London, Dec. 4. 1741.
Read April 1. 1742.
AS nothing is more conducive to the Health of the human Body, than taking a sufficient Quantity of wholsome Air into the Lungs, so the contrary is attended with pernicious and often with destructive Consequences.
One of the great Uses of Air in Inspiration is, to cool the Blood passing through the Lungs, where Nature has provided, according to the excellent Malpighius, that the Blood should be distributed through a vast Number of exceedingly fine Arteries, which are applied all round the thin Vesicles of the Lungs; and by this means the Blood is exposed to the Air under a prodigious large Surface, whereby the Putrefaction is prevented, which, from the alcalescent Quality of that Fluid, would otherwise be speedily destructive.
Observations inform us, that contagious Distempers are more frequent in hot Climates than cold; and in closely built Cities fully inhabited, than in Towns: The former may, in some measure, proceed from the too great Heat of the Air, not fully answering the above mentioned Purposes; and the latter from too many People breathing in the same Atmosphere, thereby rendering it unfit for Respiration.
It has been frequently tried, that if a Gallon of Air be contained in a Bladder, and by means of a Blow-pipe inspired and expired into the Lungs of a Man, without having any Communication with the external Air; in the Space of a Minute, or little more, it becomes heated, and unfit for Respiration; and without the Addition of fresh Air, the Person would speedily be suffocated. The Diving-bell is another Instance of the same kind, where a constant Supply of fresh Air must be had, to keep out the Water, and refresh the People included.
Although Air is absolutely necessary to our Existence, and Necessity constrains us inevitably to breathe therein, it may be made a Vehicle of most malignant Poisons, as the famous Grotto del Cani in Italy; poisoning Air by Charcoal, Air impregnated with the Fumes of fermenting vegetable Liquors, stagnant Air, either alone or mixed with Water, soon becomes pernicious, and very offensive; as in Wells dug for Supply of Water, and disused for some time; also in the Wells and in the Holds of Ships, where what is usually called the Bulge-water, if the Ship is tight, and the Water not pumped out often, it soon becomes so extremely poisonous, as frequently to suffocate those Seamen, who, as the Pumps are subject to be clogged with Filth, venture down to cleanse them; and also to affect Persons at a Distance with violent Head-achs, cold Sweats, and frequent Vomitings, which continue more or less, in Proportion to the Distance from the Well of the Ship when the Injury was received, and the Degree of Putrefaction in the Water and Air.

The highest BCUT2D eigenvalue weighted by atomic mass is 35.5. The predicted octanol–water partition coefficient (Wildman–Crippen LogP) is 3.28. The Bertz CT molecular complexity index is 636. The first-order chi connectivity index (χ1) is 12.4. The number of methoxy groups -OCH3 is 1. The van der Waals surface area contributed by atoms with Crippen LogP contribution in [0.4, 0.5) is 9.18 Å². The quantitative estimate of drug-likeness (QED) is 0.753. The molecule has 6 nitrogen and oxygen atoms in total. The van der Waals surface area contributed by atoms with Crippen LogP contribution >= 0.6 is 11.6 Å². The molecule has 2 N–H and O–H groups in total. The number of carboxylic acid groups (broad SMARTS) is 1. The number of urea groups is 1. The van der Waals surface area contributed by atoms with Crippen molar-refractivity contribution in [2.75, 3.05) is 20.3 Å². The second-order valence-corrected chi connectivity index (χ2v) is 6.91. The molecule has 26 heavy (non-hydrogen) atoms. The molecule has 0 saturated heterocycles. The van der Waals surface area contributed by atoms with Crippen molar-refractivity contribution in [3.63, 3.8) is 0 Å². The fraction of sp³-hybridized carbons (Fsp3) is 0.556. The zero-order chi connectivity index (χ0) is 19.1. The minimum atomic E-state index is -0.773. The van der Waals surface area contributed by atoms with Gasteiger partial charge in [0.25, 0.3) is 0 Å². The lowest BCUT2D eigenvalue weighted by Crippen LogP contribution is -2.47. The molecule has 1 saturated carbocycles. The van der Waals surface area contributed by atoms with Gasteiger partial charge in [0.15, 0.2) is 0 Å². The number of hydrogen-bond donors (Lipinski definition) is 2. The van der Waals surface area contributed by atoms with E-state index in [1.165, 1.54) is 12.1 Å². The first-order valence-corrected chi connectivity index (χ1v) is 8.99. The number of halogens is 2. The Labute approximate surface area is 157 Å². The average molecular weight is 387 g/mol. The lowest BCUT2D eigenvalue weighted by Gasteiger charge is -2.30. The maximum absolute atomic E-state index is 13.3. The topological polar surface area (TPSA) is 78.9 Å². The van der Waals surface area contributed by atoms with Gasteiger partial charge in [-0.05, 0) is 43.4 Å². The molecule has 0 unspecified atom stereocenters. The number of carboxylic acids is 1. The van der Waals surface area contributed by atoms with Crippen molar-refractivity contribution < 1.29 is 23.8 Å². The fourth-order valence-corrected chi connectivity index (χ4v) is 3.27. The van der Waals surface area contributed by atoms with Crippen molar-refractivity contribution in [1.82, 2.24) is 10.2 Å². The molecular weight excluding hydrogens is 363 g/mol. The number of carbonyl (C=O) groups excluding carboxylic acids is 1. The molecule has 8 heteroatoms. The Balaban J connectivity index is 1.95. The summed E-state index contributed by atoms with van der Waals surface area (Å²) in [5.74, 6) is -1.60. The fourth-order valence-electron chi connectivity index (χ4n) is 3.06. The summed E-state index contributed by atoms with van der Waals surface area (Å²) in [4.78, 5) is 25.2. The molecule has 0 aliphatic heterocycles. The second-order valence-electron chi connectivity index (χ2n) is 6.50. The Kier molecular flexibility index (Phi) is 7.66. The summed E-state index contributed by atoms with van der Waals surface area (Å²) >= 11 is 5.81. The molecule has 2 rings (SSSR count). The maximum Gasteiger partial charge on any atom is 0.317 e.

The Air, in Ships particularly, is very liable to be vitiated; not only from the Bulge-water, but from too many People breathing in the same Atmosphere; especially in Ships of War, Hospital-ships, and those used in the Guinea Trade for Negroes, where a Number of uncleanly People, being stowed too close together, heat the Air, make it replete with noxious Effluvia, destroy the Particles therein adapted to cool the Lungs, particularly the acid nitrous Gas, which is so abundant in cool Air, and manifests itself not only from the Quantity of nitrous Crystallizations, which may be collected from Caverns of the Earth, especially those open to a Northerly Aspect, but from exposing Pieces of the Flesh of Animals fresh cut, or their Blood, whereby the Colours of their Surfaces are soon changed from a dark deep Red to a more lively and florid one. Air robbed of this valuable Property, and replete with hurtful ones, not only from the People, but from the stinking Water in the Well and lower Parts of the Ship, must produce the most putrid, if not pestilential Fevers.
Although the Æquilibrium within Places confined is maintained by the external Air, yet unless, by Openings properly adapted, the Air is suffered to pass freely through, the external Air proves as a Stopple to the internal, and only mixes with the next in Contact; as is evident from the common Occurrence in Privies, which are scarcely offensive in clear Weather, but are much so in foul or windy, from a Diminution of the incumbent Pressure, when the Vapours that have been pent up, expand themselves to a considerable Distance.